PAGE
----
Invasive Phragmites Statewide Management Strategy Now Available

Phragmites Plants Growing In A Thick Stand.

[Reprinted from WDNR News Release]

MADISON, Wis. – The Wisconsin Department of Natural Resources (DNR) today announced a new guidance document, “Phragmites australis: A Statewide Management Strategy,” that lays out a Wisconsin-wide approach to managing the non-native plant Phragmites australis subsp. australis (common reed).

Non-native Phragmites is an aggressive wetland plant with a wide distribution across the continental United States. Because of its negative impacts on wetland function and areas developed for human use, it has long been the focus of many local management efforts in Wisconsin.

The guidance document defines the obstacles to successful Phragmites management, presents management alternatives and recommends a collaborative, long-term strategy to guide DNR and local efforts to more effectively control and reduce the impacts of these invasive reeds across Wisconsin. The guidance document is geared towards novices and professionals alike and is expected to grow and adapt as statewide goals are achieved and priorities change.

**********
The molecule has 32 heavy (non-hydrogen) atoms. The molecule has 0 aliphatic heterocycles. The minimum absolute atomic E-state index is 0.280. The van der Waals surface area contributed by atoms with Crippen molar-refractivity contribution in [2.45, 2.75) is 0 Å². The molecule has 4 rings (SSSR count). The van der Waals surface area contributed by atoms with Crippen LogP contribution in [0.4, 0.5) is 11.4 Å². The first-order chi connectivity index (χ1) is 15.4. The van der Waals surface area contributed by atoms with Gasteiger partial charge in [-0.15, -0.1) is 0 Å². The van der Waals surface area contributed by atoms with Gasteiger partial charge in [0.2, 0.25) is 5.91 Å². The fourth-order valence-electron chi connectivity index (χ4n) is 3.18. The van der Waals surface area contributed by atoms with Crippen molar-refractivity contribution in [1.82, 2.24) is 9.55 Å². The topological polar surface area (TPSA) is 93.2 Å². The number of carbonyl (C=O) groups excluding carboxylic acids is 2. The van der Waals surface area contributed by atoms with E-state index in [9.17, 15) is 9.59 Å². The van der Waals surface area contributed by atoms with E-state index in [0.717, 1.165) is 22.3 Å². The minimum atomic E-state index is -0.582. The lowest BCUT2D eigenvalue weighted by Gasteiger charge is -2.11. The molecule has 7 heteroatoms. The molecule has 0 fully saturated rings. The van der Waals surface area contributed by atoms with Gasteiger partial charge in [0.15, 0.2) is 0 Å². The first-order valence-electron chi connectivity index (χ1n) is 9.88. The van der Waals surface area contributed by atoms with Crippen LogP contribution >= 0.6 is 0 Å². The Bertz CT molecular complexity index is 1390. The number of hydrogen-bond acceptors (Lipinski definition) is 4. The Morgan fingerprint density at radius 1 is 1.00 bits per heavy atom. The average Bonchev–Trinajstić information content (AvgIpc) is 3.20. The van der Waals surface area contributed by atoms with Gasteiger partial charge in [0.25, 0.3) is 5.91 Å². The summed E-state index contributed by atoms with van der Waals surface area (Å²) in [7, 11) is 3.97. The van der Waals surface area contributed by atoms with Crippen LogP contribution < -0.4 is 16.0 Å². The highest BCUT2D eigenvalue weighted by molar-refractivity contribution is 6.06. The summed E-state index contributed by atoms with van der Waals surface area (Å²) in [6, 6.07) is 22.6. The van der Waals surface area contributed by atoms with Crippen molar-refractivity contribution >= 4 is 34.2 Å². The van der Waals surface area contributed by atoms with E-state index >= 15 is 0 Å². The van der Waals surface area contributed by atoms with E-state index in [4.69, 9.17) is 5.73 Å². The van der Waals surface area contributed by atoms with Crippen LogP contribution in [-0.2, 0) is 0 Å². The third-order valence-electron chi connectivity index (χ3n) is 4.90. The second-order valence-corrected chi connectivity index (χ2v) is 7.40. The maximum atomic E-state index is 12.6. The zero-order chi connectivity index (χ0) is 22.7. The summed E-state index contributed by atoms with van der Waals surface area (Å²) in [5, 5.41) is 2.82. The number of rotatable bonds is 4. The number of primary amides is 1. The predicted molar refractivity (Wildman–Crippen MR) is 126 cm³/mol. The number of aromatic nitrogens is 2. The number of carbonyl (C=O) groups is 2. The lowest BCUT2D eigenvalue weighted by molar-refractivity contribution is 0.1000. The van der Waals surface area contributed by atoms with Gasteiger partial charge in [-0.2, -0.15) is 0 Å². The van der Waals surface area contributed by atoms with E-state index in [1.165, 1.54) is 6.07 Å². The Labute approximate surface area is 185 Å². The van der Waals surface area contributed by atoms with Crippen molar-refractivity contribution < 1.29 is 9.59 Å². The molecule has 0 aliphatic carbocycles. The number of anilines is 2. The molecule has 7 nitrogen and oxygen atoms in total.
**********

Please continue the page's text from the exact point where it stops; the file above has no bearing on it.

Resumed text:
“With this guidance, the agency and local managers have a concrete path forward as we continue to tackle this species around the state,” said Matt Puz, DNR Wetland Invasive Plant Specialist. “We’re especially excited to have a larger impact on high-priority Phragmites populations in the western counties and on the critical habitats within the Lake Superior basin.”

The guidance document is divided into three parts: Part I details the impacts, ecology and biology of non-native Phragmites; Part II incorporates critical information about this species into management planning and control; and Part III describes the vision, goals and objectives of this new strategy.

Surface Water Grants administered by the DNR will prioritize Phragmites-focused planning and control applications that use this strategy. The aim is to align individual, site-specific goals and approaches with the large-scale, statewide goal of strategic, science-based management.

For more information, visit the Surface Water Grants webpage or download the complete Phragmites Statewide Management Strategy.

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